The Interactive Visualizer at Georgia Tech is a full fledged VR environment being used in a
wide variety of projects.

Virtual Polyhedra a way cool page of VRML polyhedra. 10/9/96

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Mississippi State Virtual Environment/Interactive Systems Programat the National Science
Foundation Engineering Research Center for Computational Field Simulation

Montgomery Blair High School Virtual Walkthrough shows how all us old geezer computer
types better watch out as the kids are catching up.

The MR Toolkit from the University of Alberta is one of the most robust and widely used VR
software tools and libraries. It is available with source code.

VENUS the Virtual Environment Navigation in the Underground Sites is a large scale effort at
CERN to use virtual prototyping for the next generation particle accelerator.

Commercial

3D Imager, Stereoscopic image creation, a shareware product by AMPK Software Ltd.
10/22/96

5DT Fifth Dimension Technologies, makers of a variety of consumer oriented VR
products.2/28/97

Acuris, 3D models, including VRML. 12/10/96

Aereal Inc. , has oodles of VRML and is home of Proteinman's Top Ten VRML
Sights.11/22/95

Aesthetic Solutions Creators of some new VRML authoring tools.2/5/98

Amusitronix a leading supplier of VR entertainment.5/31/01

The Apple QuickTime VR Web Site has lots of cool QTVR examples and information. 7/19/95

Applied Virtual Reality Corporation (AVR) in their words "Founded in 1994, AVR was formed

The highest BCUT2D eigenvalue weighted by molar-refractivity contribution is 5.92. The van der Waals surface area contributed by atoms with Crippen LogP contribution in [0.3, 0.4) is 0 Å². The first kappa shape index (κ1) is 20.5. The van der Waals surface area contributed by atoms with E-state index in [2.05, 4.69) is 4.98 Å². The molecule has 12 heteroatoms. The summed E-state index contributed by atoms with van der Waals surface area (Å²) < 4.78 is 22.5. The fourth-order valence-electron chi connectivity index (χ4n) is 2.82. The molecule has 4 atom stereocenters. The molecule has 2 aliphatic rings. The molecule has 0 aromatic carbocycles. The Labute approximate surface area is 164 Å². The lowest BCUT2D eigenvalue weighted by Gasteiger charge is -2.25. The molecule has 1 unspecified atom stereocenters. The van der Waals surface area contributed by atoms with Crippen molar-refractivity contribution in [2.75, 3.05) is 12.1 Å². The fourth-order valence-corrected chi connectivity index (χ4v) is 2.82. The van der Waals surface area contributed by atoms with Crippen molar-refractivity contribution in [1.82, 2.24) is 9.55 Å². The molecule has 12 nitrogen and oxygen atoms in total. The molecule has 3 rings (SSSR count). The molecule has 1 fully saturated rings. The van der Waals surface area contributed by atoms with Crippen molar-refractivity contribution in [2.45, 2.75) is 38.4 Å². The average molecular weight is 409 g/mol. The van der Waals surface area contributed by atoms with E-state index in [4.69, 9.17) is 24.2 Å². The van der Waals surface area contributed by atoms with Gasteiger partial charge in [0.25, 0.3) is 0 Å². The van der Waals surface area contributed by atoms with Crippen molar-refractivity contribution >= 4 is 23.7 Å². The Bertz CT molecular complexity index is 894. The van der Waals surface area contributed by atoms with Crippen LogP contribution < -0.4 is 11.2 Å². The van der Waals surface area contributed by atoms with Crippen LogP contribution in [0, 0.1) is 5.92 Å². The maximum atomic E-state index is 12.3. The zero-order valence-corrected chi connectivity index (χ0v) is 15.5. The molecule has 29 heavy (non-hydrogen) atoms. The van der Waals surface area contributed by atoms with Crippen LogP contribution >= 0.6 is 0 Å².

to be Canada's leading resource for information, education, research and VR technology
acquisition in the application of the Virtual Reality medium".

Argus VR International Creators of VR for exhibits and much more. 1/29/99

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The Armchair Travel Company Ltd, some folks really using QuickTime VR in interesting ways.
10/19/95

Atlantis Cyberspace Virtual Reality Entertainment Centers a location based entertainment
outfit with an extensive web site. 8/24/95

blaxxun interactive, (formerly Black Sun) tool makers for building online communities and
collaborative environments.2/19/97

Biomechanics, Inc. a motion capture company, has some way cool MPEGs of human motion.

Cicada Web Development, VRML and Web site developers. 5/21/96

Computers and More, sellers of Virtual Reality Gear.3/17/97

Crystal River Engineering offers a variety of 3D sound systems for your virtual worlds.

CyberEdge Electric, the on-line companion to the CyberEdge Jounal, chock full of